If tires of different speed ratings are mounted on a vehicle, the lower speed-rated tires should be placed on the front axle regardless of which axle is driven. This is to prevent a potential over steer condition. Vehicle handling may be affected, and the vehicle’s speed capacity is now limited to the lowest speed-rated tire. For best performance, it is recommended that the same size and type of tire be used on all four wheel positions.

From Rubber Manufacturers Association:

“Always check and follow the recommendations in the vehicle owners manual and/or the vehicle tire placard regarding the use of speed rated tires. In general, all tires on the vehicle should be the same speed rating and replacement tires should have a speed rating equal to or greater than the speed rating of the OE tires.”

“Tires with different speed ratings may vary in ride, handling and/or other performance characteristics. Thus, care should be taken when mixing tires of different ratings on the same vehicle. It is the “top speed” of the “slowest” tire on the vehicle which limits the vehicles top speed without tire failure.”

“Consult he Vehicle Owners Manual or tire placard for the correct size and speed rating of the original tires. To avoid reducing the speed capability of the vehicle, replace a speed rated tire only with another tire having at least the same speed rating.”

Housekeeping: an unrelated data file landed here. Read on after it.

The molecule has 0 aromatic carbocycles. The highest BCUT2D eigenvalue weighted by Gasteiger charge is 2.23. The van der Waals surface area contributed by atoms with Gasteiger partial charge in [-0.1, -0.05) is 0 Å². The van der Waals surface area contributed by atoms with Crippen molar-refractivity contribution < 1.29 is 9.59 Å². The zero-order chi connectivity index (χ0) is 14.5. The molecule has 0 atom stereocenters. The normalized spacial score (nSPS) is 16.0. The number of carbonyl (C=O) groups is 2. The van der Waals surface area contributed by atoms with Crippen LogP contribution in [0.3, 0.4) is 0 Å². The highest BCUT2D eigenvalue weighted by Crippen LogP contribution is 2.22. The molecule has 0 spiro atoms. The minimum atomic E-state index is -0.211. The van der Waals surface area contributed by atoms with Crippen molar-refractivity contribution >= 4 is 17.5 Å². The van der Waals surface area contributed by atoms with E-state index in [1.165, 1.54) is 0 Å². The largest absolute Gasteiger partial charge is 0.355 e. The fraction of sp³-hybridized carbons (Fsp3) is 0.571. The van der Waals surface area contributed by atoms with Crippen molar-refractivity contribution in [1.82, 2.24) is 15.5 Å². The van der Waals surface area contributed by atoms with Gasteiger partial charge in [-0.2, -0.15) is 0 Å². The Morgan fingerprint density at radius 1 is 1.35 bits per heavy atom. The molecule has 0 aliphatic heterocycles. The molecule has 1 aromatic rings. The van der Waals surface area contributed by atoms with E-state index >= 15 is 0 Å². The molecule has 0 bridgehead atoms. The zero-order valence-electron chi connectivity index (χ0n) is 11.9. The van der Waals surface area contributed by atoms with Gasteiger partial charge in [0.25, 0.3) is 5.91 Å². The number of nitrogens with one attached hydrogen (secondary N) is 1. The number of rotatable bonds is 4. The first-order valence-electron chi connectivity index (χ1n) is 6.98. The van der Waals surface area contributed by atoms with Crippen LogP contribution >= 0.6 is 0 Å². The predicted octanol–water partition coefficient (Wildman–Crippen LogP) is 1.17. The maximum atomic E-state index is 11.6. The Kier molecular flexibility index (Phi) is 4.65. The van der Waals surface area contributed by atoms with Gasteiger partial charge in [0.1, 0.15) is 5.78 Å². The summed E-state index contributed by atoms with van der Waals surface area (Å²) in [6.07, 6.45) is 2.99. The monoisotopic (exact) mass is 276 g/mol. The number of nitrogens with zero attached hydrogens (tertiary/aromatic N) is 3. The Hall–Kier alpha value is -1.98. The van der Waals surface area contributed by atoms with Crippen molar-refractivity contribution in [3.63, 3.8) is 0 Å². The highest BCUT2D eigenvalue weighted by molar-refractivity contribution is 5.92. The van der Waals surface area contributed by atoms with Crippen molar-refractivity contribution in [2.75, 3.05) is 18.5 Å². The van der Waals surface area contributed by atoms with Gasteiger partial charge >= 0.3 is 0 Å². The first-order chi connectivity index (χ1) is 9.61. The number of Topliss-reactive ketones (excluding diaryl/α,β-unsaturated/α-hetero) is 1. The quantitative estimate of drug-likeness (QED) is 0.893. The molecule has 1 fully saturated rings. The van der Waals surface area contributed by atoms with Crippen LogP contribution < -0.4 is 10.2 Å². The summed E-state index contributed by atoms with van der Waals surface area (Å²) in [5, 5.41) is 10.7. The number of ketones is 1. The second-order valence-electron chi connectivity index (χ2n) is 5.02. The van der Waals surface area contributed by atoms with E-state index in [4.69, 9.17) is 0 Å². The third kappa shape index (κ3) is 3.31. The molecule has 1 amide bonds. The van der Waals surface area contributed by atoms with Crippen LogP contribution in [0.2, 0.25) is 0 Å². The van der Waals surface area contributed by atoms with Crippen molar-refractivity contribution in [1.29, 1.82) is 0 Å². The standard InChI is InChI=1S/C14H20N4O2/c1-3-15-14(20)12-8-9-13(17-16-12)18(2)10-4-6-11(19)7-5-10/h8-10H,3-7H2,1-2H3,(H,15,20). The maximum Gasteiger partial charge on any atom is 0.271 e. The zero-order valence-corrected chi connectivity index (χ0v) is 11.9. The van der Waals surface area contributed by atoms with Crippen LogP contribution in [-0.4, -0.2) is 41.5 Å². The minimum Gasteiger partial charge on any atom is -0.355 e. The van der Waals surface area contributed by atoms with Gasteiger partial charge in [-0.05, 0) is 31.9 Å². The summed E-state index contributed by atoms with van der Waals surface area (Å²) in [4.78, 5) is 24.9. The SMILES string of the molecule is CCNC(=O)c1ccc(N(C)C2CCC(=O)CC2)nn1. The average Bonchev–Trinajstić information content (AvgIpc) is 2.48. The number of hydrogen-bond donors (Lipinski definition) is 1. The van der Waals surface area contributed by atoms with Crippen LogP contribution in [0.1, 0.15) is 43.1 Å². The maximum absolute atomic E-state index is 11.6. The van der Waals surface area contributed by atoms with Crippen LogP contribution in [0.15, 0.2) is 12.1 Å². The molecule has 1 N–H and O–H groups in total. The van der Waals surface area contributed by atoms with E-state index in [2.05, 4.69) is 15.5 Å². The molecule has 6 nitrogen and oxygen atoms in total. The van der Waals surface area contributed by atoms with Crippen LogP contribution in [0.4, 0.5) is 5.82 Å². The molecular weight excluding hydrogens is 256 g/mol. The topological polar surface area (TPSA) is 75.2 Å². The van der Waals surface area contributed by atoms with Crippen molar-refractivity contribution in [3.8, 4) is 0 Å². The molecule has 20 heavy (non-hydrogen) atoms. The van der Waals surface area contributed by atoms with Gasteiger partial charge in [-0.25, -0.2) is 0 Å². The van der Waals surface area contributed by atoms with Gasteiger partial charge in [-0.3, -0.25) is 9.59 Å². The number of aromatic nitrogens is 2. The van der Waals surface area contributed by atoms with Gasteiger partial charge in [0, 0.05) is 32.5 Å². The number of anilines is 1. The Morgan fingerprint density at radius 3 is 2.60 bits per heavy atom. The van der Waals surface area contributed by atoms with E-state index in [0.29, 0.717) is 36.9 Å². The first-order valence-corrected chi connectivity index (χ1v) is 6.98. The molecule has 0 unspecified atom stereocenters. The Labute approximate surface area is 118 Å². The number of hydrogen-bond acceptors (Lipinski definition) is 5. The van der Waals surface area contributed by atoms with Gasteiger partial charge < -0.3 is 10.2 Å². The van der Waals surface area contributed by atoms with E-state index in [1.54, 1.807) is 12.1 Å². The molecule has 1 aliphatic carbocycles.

“If tires of the different speed ratings are mixed on the same vehicle, remember that the tires may vary in ride, handling or other performance characteristics. Thus care should be taken when mixing tires of different speed ratings on the same vehicle.”

Bottom Line:

At this point there does not appear to be any state or federal law that requires the use of vehicle manufacturers recommendations when replacing tires. However, downgrading the speed rating of your tires may affect the handling and safety of your vehicle and may also leave you and the installer legally vulnerable. Trial lawyers have discovered they can get big money in tire lawsuits. There are some tire retailers that will be willing to downgrade your recommended tire rating to make the sale. However many reputable tire dealers and installers may not be willing to do this for you for liability reasons. At Brown’s Alignment we will prefer to err on the side on caution with respect to any safety concerns related to your vehicle. We recommend that you replace your tires with the size and rating that the manufacturer concluded was the best choice for your particular car. Suggestions that tire dealers prefer to sell the higher priced tires for ulterior motives, such as to make more money are not always the case. Our profit margins at Brown’s Alignment are lower on the upper end, more competitive tires.